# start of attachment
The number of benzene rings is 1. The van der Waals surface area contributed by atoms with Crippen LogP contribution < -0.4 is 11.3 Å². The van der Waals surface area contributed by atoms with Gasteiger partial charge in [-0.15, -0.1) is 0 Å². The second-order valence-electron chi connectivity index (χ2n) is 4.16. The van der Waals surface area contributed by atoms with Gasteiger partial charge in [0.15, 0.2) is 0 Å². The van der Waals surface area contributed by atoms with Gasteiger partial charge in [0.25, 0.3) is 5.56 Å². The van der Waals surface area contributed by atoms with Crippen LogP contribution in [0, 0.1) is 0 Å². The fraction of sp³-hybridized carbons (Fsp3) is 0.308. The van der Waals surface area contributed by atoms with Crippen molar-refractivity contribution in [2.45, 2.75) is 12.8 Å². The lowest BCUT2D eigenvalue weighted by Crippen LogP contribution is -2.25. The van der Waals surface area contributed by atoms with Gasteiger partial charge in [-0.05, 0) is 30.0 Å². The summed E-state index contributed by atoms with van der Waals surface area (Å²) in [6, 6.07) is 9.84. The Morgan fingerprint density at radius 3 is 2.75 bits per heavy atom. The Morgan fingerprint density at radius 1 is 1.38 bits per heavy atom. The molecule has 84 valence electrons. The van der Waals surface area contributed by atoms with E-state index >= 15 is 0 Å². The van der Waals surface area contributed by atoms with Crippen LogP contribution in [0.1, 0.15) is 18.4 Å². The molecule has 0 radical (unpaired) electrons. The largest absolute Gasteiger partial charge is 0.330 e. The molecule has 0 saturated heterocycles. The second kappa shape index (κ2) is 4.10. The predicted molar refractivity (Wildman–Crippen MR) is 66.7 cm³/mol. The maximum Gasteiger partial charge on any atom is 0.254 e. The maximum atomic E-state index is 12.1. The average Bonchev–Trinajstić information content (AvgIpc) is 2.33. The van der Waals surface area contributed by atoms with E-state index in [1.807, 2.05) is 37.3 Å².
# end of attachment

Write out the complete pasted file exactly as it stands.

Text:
The number of benzene rings is 1. The van der Waals surface area contributed by atoms with Crippen LogP contribution < -0.4 is 11.3 Å². The van der Waals surface area contributed by atoms with Gasteiger partial charge in [-0.15, -0.1) is 0 Å². The second-order valence-electron chi connectivity index (χ2n) is 4.16. The van der Waals surface area contributed by atoms with Gasteiger partial charge in [0.15, 0.2) is 0 Å². The van der Waals surface area contributed by atoms with Gasteiger partial charge in [0.25, 0.3) is 5.56 Å². The van der Waals surface area contributed by atoms with Crippen LogP contribution in [0, 0.1) is 0 Å². The fraction of sp³-hybridized carbons (Fsp3) is 0.308. The van der Waals surface area contributed by atoms with Crippen molar-refractivity contribution in [2.45, 2.75) is 12.8 Å². The lowest BCUT2D eigenvalue weighted by Crippen LogP contribution is -2.25. The van der Waals surface area contributed by atoms with Gasteiger partial charge in [-0.05, 0) is 30.0 Å². The summed E-state index contributed by atoms with van der Waals surface area (Å²) in [6, 6.07) is 9.84. The Morgan fingerprint density at radius 3 is 2.75 bits per heavy atom. The Morgan fingerprint density at radius 1 is 1.38 bits per heavy atom. The molecule has 84 valence electrons. The van der Waals surface area contributed by atoms with E-state index >= 15 is 0 Å². The van der Waals surface area contributed by atoms with Crippen LogP contribution in [0.1, 0.15) is 18.4 Å². The molecule has 0 radical (unpaired) electrons. The largest absolute Gasteiger partial charge is 0.330 e. The molecule has 0 saturated heterocycles. The second kappa shape index (κ2) is 4.10. The predicted molar refractivity (Wildman–Crippen MR) is 66.7 cm³/mol. The maximum Gasteiger partial charge on any atom is 0.254 e. The maximum atomic E-state index is 12.1. The average Bonchev–Trinajstić information content (AvgIpc) is 2.33. The van der Waals surface area contributed by atoms with E-state index in [1.807, 2.05) is 37.3 Å².